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Staff Reporter

Disgruntled artists in the Free State who have been staging a sit-in at PACOFS in Bloemfontein for the last 24 days over a host of maladministration and corruption allegations are now pinning their hopes on a possible meeting with parliament’s portfolio committee on sport, arts and culture set for Tuesday.

The artists, who are members of the Cultural and Creative Industries Federation of South Africa (CCIFSA), have occupied the office of PACOFS acting chief executive officer and artistic director Meshack Xaba since March 10 and have vowed not to leave the provincial arts hub until their grievances have been addressed.

About 60 artists are now living at PACOFS where they are sleeping in some of the offices and studios.

“PACOFS has been sinking for almost 20 years,” said CCIFSA Free State provincial coordinator Mbuyiselo Nqodi in an interview with The Free Stater.

“Parliament’s portfolio committee on sport, arts and culture will be conducting an oversight visit here on Tuesday.

“We have made contact with them saying we wish to make a presentation during that oversight visit.

“We want to put our issues on the table so that they get to know what’s happening.”

Asked what exactly CCIFSA would like to tell the portfolio committee, Nqodi said:

“We want to tell them that their inaction will lead to the demise of this institution.

“We want to tell them that if they don’t act so, it will be useless to have this institution in the province and our interests are clear: we want it to live, we want it to benefit our people.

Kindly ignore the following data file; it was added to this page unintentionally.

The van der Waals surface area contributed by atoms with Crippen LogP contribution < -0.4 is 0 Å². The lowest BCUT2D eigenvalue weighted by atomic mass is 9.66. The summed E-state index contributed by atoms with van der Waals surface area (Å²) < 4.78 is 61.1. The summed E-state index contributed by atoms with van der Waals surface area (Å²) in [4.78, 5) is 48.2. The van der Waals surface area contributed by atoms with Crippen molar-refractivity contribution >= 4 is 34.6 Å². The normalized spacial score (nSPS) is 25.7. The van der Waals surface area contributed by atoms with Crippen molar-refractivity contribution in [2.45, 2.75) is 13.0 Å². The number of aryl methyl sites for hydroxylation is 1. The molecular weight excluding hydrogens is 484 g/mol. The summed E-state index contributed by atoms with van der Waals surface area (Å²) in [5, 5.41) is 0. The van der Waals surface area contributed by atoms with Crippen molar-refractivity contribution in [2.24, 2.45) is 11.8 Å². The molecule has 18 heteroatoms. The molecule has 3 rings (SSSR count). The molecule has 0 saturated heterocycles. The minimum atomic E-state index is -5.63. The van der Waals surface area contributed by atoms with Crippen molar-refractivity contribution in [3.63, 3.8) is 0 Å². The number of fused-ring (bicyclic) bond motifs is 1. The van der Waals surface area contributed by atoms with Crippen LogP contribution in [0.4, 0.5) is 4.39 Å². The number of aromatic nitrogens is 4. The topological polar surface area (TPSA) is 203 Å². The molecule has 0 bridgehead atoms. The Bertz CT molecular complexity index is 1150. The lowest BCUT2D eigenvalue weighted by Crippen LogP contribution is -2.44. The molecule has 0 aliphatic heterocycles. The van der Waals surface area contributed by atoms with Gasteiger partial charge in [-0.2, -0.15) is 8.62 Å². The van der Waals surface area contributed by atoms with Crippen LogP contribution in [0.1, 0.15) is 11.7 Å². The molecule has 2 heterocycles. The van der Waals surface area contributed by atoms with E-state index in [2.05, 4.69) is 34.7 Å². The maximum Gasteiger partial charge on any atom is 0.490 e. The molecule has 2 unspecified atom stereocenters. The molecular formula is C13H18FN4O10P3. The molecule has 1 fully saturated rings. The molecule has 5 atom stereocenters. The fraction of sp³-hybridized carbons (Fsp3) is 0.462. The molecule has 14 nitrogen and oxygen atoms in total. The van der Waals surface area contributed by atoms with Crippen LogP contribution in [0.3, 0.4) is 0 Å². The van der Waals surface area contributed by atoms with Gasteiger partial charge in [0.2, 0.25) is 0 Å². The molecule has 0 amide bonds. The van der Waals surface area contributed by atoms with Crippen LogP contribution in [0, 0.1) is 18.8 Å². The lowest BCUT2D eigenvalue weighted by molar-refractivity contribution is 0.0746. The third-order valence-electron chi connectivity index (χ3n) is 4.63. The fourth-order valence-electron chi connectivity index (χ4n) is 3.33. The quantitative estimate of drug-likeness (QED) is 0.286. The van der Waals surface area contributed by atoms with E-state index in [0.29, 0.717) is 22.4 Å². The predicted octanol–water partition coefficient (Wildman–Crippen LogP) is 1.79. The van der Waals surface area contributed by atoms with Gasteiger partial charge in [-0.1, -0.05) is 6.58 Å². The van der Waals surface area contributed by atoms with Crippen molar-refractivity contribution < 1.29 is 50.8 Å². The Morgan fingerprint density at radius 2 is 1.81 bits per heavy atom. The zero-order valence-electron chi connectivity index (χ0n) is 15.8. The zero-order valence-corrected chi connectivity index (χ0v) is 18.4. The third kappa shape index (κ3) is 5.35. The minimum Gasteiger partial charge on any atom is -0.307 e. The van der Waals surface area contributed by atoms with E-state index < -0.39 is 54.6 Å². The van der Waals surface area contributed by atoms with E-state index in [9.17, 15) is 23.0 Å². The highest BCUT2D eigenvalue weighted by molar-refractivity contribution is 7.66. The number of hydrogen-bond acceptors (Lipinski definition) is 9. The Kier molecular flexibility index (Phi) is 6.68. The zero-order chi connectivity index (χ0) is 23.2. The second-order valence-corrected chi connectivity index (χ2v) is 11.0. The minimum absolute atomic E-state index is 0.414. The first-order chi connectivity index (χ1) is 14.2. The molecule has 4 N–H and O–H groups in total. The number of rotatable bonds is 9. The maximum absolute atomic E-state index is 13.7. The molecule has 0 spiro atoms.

“Another thing we want to tell them is that it must not be business as usual.

“For over 20 years, they have decided to look the other way when things are deteriorating here in the province, especially at PACOFS.

“So, it is high time that they force the minister to do the right thing.”

At the top of their demands, the artists want Xaba to leave because he is accused of failing to run the institution to the benefit of the artists and they also accuse him of corruption.

Nqodi said they want PACOFS to urgently implement the recommendations of an investigative report by Morar Incorporated Accounting Firm produced in 2018 which implicates some senior staff members, including Xaba and a board member.

The investigation was commissioned following long-standing allegations of corruption and maladministration at the centre.

The Morar report, among other things, recommended that PACOFS should take disciplinary action against Xaba for alleged unethical conduct.

According to Nqodi, the artistic director is accused of a host of issues in the report, including fabricating minutes of meetings.

The artists therefore want Xaba to leave because of the seriousness of the allegations against him.

“We want him to take his jacket and leave,” said an emphatic Nqodi during the interview in one of the kitchens on the fourth floor where some of the artists were preparing meals for everyone.

“We are fighting a culture of ripping the artists of their (IP) intellectual property, we are fighting a culture of undermining the artists, and we are also fighting the laziness that’s coming from the side of the artistic director.”